O’Connor v. Donaldson: Due Process Rights of Mental Patients in State Hospitals


Following the Warren Court’s expansion of protections against unjust deprivations of liberty by the states in the criminal justice process, federal courts have become increasingly aware of less visible but equally pernicious violations of liberty through state civil commitment processes. The Supreme Court has declared that this form of confinement constitutes a “massive curtailment of liberty” which must be accompanied by procedural and substantive safeguards against its unjust application. One court observed that the use of this process to suppress dissidence or nonconformity in some instances is as real a possibility in this country as it is commonly thought to be in the Soviet Union:

Although we are reasonably certain that the shocking story revealed in The Gulag Archipelago could not take place in this country, the facts of Roy Schuster’s case are reminiscent of Solzhenitsyn’s treatise . . . [We have] described the appalling sequence of events in which Schuster–convicted of second degree murder and sentenced . . . to a term of years to life-was transferred in 1941 from Clinton State Prison to Dannemora State Hospital for the Criminally Insane in apparent retaliation for his efforts to expose prison corruption . . . Now 70 years old and languishing at Green Haven Correctional Facility, he remains incarcerated 44years after conviction of a crime for which the average time of imprisonment before parole is 15 years.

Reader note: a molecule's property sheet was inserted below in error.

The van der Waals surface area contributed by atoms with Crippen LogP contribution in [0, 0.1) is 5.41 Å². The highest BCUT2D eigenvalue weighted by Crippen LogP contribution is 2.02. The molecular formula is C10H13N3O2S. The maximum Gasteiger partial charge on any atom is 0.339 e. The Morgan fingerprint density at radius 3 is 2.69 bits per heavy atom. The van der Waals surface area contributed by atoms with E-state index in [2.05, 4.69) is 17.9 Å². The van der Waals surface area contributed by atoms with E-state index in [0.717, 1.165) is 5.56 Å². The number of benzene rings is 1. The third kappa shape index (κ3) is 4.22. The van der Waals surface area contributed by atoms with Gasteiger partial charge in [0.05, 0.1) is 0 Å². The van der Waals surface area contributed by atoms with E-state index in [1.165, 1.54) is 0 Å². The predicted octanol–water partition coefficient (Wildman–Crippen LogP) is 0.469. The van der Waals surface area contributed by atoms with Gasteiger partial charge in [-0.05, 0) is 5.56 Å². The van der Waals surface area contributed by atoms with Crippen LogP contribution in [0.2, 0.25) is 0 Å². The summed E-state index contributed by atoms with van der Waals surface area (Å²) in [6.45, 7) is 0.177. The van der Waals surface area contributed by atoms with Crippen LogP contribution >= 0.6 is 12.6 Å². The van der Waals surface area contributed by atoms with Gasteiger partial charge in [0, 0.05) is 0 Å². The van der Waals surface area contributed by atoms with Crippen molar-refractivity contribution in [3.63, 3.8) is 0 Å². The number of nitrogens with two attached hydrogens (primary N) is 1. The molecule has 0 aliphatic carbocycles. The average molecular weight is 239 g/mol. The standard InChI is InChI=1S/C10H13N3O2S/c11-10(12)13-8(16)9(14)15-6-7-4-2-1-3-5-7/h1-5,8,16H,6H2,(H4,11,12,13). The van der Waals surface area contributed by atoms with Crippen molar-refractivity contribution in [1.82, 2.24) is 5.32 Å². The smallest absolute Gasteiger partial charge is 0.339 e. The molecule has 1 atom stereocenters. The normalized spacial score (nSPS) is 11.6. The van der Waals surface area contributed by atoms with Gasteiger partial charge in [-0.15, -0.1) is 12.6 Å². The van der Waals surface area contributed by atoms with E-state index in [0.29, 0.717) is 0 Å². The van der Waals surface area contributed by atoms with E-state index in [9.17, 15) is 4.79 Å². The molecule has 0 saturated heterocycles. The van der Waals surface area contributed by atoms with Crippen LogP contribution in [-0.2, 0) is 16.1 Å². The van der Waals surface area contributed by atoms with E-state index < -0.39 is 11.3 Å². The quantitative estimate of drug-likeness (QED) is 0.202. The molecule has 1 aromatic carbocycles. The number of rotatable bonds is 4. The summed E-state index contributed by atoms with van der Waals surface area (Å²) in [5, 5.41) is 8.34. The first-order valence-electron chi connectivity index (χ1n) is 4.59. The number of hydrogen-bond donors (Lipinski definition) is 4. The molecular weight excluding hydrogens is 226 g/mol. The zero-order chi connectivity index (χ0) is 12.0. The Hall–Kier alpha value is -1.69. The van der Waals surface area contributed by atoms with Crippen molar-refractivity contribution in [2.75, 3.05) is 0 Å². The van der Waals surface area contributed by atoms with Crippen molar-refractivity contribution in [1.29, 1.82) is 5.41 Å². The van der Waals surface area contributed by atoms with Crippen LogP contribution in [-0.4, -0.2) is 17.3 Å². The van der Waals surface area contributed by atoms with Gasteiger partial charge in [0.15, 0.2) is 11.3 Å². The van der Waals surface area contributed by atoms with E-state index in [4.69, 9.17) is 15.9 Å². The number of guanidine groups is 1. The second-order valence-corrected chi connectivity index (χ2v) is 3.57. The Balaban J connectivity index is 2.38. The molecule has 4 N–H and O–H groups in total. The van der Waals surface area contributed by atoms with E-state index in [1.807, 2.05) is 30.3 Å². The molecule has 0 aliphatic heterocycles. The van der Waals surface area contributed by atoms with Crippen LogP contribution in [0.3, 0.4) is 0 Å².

This recognition of the grave deprivations of liberty which may accrue from the commitment process has resulted in attempts by courts and litigants to restrict state commitment power by narrowing the range of acceptable justifications for such confinements and by imposing affirmative duties on the state when such confinements occur, particularly a duty to provide treatment. These issues, however, did not reach the Supreme Court until very recently.

In O’Connor v. Donaldson, the Supreme Court enunciated fourteenth amendment/due process restrictions on involuntary commitment of persons in state mental hospitals which call into question the constitutionality of many presently existing state commitment statutes. The Court formulated these restrictions while expressly avoiding a “right to treatment” issue which had been raised by the plaintiff and which formed the basis of the decision in the Fifth Circuit. The case therefore represents a mixed result for patients’ rights advocates: a success in gaining some potentially significant delineations of the right to liberty in this area, but a failure insofar as the Court declined to endorse “right to treatment” case law developed in the lower federal courts.

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